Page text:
Inhaca Island: Mozambique’s Perfect Escape

Posted by David Henning on 14 June 2021

Directly across the bay from Maputo, Mozambique is a small island with a subsistent population of 6,000 people on a small 56km² landmass, and it is the prime destination to escape from the rest of the world.

Photo: Carla Geyser

Inhaca has been touted as a prime tourist destination for some time now. But the continuing socio-economic strife and political instability in the north have hindered the potential of this island from coming to fruition. It is still safe for travellers to visit southern Mozambique though, which includes destinations like Maputo, Inhambane, Ponto d’Ouro and fortunately, Inhaca.

A Diver’s Paradise

The island is a marine reserve with a wide selection of snorkelling and diving sites. Snorkelling at the reefs usually requires a boat to get to which can be easily arranged with a local fisherman for a reasonable fee. The most accessible reef to swim out to is Coral Gardens, about 1km south from the jetty and 500m out, that can be reached from the shore for those who are strong enough swimmers. The reef is shallow, about 6m deep during high tide.

Another popular reef is Santa Maria (also known as Ponte Torres) on the southern side of the island. Getting there is a 45-minute boat ride from the jetty, known for its ‘drift’ dives or snorkelling, where a rocky ledge has a steep drop to about 20m. The rocky outcrops and caves harbour a diversity of marine life, a total of 327 different reef fishes have been identified around Inhaca.

A relatively unknown and less explored reef is Baixa Danea. It is considered a world-class diving site located off the northern point of the island.  It offers a bounty of marine and coral life amongst the remains of an old steam cargo ship. This ship is believed to be the M/Hai Hing sunk by a German U-boat in November 1942. One can swim between the boilers and look into the engine room while exploring the rest of the 2km reef. The reef includes many overhangs, caves and gulleys with a depth of 5m until 35m on its northwesterly drop-off. Hammerhead sharks are regular visitors as well as blacktip reef sharks and nurse sharks. Loggerhead and leatherback turtles also reside at this reef, which is a treat for anyone lucky enough to dive there.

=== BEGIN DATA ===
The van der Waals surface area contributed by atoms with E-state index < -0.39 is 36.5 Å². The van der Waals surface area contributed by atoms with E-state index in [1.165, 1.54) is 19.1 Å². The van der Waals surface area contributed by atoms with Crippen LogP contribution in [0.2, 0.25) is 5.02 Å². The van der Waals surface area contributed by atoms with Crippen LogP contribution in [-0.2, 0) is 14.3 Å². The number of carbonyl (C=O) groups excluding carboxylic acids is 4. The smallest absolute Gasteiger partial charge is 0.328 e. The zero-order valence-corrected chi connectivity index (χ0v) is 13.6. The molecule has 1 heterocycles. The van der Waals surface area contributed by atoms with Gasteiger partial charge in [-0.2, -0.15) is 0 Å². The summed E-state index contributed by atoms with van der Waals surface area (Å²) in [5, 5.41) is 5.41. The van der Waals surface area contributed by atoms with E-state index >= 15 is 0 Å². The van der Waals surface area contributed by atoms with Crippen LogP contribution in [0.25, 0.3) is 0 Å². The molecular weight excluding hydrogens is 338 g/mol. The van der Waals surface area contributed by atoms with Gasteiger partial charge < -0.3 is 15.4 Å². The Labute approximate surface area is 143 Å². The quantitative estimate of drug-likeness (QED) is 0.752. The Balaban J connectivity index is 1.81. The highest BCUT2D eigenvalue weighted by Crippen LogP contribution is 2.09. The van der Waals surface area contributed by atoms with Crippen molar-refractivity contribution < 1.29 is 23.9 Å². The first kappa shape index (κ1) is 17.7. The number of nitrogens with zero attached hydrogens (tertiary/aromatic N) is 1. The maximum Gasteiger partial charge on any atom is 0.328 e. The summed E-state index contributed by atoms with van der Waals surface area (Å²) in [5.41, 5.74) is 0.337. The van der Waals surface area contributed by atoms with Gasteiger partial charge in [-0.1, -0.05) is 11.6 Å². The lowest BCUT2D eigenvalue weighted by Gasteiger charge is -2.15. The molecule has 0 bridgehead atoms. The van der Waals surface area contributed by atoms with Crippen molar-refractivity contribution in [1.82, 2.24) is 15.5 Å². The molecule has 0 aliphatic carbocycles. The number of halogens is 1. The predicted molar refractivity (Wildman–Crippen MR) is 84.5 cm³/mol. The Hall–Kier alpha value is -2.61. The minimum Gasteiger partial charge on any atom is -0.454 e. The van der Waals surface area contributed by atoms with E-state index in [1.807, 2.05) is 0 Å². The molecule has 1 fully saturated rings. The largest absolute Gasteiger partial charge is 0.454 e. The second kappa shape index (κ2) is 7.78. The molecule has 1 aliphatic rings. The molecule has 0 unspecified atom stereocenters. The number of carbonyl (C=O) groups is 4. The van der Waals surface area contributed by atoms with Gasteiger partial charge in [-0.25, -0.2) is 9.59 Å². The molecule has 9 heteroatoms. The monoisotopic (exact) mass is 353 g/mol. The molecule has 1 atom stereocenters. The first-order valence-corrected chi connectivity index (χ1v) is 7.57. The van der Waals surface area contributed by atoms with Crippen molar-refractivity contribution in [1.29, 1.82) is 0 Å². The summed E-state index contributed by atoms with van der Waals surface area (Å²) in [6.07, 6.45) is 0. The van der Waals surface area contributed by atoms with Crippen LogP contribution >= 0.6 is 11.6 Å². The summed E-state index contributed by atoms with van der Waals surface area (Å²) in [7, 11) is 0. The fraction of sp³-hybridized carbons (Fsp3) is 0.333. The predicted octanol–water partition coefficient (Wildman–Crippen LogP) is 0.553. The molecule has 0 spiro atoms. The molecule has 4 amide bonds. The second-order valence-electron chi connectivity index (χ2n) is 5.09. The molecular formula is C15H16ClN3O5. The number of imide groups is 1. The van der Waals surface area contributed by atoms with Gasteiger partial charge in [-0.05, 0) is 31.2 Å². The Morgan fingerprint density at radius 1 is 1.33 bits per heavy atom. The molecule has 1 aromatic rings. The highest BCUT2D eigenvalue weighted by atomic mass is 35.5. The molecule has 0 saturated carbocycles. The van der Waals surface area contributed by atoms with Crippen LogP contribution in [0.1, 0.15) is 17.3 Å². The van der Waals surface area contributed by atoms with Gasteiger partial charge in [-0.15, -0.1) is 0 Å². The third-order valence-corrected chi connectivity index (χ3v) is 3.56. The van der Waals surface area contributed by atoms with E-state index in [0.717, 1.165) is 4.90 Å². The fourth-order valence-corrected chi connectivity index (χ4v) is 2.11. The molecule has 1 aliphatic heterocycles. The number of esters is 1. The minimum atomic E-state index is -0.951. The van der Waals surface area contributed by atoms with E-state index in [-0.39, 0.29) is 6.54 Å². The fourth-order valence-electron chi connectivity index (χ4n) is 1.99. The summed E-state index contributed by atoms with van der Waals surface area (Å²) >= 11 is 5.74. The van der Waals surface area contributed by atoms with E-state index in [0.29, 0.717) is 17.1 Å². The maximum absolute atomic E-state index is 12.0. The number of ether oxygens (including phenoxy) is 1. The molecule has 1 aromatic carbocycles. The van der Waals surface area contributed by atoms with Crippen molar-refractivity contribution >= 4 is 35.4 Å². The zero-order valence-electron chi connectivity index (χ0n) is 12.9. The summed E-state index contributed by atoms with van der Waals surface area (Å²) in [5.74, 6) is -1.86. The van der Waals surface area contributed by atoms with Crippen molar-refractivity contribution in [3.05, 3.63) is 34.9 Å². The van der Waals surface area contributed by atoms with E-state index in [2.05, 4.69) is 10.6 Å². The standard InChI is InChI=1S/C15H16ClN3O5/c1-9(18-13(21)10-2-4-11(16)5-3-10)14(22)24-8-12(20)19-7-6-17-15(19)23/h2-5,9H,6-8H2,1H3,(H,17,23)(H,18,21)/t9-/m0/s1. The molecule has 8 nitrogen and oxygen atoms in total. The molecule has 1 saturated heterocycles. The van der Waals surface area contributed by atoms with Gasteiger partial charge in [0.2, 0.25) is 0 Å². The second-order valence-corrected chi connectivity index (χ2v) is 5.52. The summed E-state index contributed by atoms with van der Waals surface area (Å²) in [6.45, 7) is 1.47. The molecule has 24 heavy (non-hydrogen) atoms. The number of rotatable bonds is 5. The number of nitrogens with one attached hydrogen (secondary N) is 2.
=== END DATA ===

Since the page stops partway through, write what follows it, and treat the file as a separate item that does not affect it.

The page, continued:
The Village

The island has a small market and a few restaurants, all centrally located. The market has a range of fresh produce and the restaurants serve up delicious seafood caught around the island. There are only three restaurants in the village, Luca’s Restaurant, Restaurante Tropical and Erca Bar, Restaurant.

They are all centrally located near the market serving up the ocean’s bounty for good value, and word on the street is that the island’s prawns are some of the best. The island also boasts three bakeries and the bakery next to the village, with its wood-fired oven, is renowned for its distinctive taste.

Entry to one of the Restaurants on Inhaca. Photo: Meraj Chhaya.


Knowing that there is enough diving and dining to be done on the island, there is also time for a relaxed island-style life. The beaches are spectacular and the east side of the island is protected in Maputo bay means there are no strong currents, meaning one can take a dip in the picturesque warm waters.

In the northern bay of the island, there is a mangrove forest that can be walked to or kayaked around. These Mangroves play an important role in preventing soil erosion and providing a safe habitat for the crustacean species. One can also take a trip to the other side of the island to see the lighthouse and explore the more deserted beaches on the island’s east coast.

The Mangroves of Inhaca Island.

To learn more about the environment of the island, the marine biology museum, Museum Biologica, is an interesting place to visit about 2km south of the main village. The museum is part of the Inhaca Marine Biology Research Station that also comprises laboratories, a herbarium, research rooms, a library and accommodation facilities to host researchers.

A display at the marine biology museum. Photo: Valentina Buj

The museum has been researching since the 1920s, and many researchers from South Africa and Portugal for field trips in the 1950s and 60s. In 2016, the institute acquired a research vessel along with modern equipment for its capacity rebuilding program. It is not a modern museum but has a beautiful display of molluscs, fish, birds, plants and reptiles collected on the island. It houses a full skeleton of the critically endangered Dugong.

The Dugong is critically endangered and a small population occurs at Inhaca. Photo: Julien Willem

Getting There

The morning ferry to Inhaca makes for spectacular scenery.

Mozambique is still allowing travellers, provided they present a negative covid test taken within three calendar days of arrival. Getting to Inhaca involves taking a ferry from Maputo, at Katembe pier. The ferry sets off at 7:30 am on Mondays, Wednesdays, Saturdays and Sundays and at 11 am on Fridays. It leaves Inhaca on each of these days at 3 pm.

The ticket costs 280mtn (R62) each way, but remember to spare an extra 30mtn (R7) to pay for the small boats on the Inhaca side that take you from the ferry to the shore as the ferry can’t dock at the pier. You have to wade your way to the shore from the boats to the shore from about knee-high, so do dress appropriately.

Do note, that there is an island conservation tax of 200mtn (R400) when you arrive.

The old government ferry being disembarked onto the smaller boats to the beach.

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